You probably heard about Arlington’s $1 million bus stop at Walter Reed Drive and Columbia Pike. It’s larger than the standard stop with a shelter so spacious that 15 people fit at a time. It features digital displays that tell riders when the next bus will arrive.  It has a heated concrete floor.

The “super stop” that set off an outcry when it opened two years ago is luxurious by bus stop standards. But if you live elsewhere in Arlington County you know that waiting at a bus stop isn’t that comfortable and cozy.  For starters, only a small fraction of the bus stops have shelters and benches, and unless you are near a Metro station there’s no screen telling you when the next bus is coming. Now we also know that a great majority of stops are not accessible to people with disabilities.

Two of every three bus stops in Arlington are not compliant with the Americans with Disabilities Act guidelines and are in need of improvements, according to the county’s Transit Bureau.

Of the county’s 1,100 bus stops used by Metrobus and ART, the county’s transit system, about 737 —or 67 percent— are in need of some accessibility improvements, Arlington officials said. Some require minor repairs such as removing sidewalk obstructions while others are in need of more significant investments including the installation of a 5-by-8-foot landing pad (as required by the ADA), adding pedestrian pathways to and from the bus stops, and curb and gutter work.

Jurisdictions across the region have been required to make investments on the bus stop infrastructure, and make them accessible to all, and compliant with the ADA guidelines. But some jurisdictions have been more successful than others are making progress. Montgomery County, for example, announced Thursday that it has completed improvements to 3,025 of 3,400 bus stops that were identified as needing upgrades.  The county, which has a total of 5,400 bus stops, has made an investment of $11 million on the program.  Most other jurisdictions have depended on federal grants to  make the improvements.  (We have asked other counties for information about their bus stop accessibility plans and will post those as we get them).

Metro estimates that about 6,500 of the region’s 19,000 bus stops are inaccessible to wheelchair users and others with limited mobility. And even where improvements have been made, many stops fall short of true accessibility because they lack walkable pathways, accessibility and transit officials say.  The cost of improvements range, but Metro estimates that on average fixing one stop can cost $10,000.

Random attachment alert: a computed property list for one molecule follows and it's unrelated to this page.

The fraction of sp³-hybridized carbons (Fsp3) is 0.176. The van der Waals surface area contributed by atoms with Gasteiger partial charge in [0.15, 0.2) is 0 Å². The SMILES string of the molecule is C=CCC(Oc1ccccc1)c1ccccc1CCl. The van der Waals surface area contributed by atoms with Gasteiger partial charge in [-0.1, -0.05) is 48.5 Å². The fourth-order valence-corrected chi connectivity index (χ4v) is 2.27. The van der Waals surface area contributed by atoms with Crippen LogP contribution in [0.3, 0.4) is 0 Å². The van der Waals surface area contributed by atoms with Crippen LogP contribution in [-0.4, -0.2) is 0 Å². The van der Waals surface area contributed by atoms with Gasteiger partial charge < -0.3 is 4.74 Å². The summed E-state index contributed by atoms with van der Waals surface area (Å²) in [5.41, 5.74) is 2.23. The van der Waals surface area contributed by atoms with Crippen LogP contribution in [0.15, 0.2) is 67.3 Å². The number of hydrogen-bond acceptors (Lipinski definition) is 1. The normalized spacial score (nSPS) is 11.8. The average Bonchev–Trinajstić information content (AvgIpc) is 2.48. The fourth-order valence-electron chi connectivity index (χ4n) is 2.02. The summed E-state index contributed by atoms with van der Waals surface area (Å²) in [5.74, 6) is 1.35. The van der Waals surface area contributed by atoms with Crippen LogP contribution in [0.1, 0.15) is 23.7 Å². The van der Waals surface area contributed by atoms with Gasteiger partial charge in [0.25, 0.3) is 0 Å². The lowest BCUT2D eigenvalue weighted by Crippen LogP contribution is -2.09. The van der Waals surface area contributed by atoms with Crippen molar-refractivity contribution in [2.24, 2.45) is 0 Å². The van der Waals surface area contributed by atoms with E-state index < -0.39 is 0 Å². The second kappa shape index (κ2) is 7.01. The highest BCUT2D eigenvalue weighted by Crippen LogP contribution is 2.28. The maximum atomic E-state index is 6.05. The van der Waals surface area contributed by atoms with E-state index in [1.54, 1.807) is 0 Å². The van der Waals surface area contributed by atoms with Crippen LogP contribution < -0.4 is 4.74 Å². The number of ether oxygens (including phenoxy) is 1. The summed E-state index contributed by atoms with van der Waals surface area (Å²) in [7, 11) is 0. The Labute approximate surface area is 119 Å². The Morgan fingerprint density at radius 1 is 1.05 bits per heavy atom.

Arlington appears to be increasing its allocation of funds to tackle the deficiencies at transit stops.  For example, $6.1 million is included in the 2015-2024 Capital improvement Program, compared to only $2.6 million in a budget approved two years earlier.

Last year the County Board also approved a one-time $181,000 allocation to accelerate the improvements. (The improvements are funded with federal, state, and regional, and local funds, as well as some developer contributions.)

County officials say they have made accessibility improvements to approximately 70 bus stops since 2013. And the county’s goal is to make 20 ADA accessibility improvements and replace 10 old bus shelters each year, with funds dedicated to those efforts in the county’s budget for capital improvements.

This year’s budget provides funds for 60 additional improvements. As part of the effort, plans are to retrofit about 70 old shelters with new benches by fall.  About 41 percent of the county’s 250 bus shelters are not compliant with the ADA guidelines, according to information provided by the county.

As is true elsewhere in the region, retrofitting bus stops to make them accessible to people with disabilities can be a challenging task in Arlington. The county says it faces limitations typical of constrained urban environments and higher-density land uses  such as “difficulties obtaining public right-of-way from private land owners, utility relocation, alteration of drainage structures.”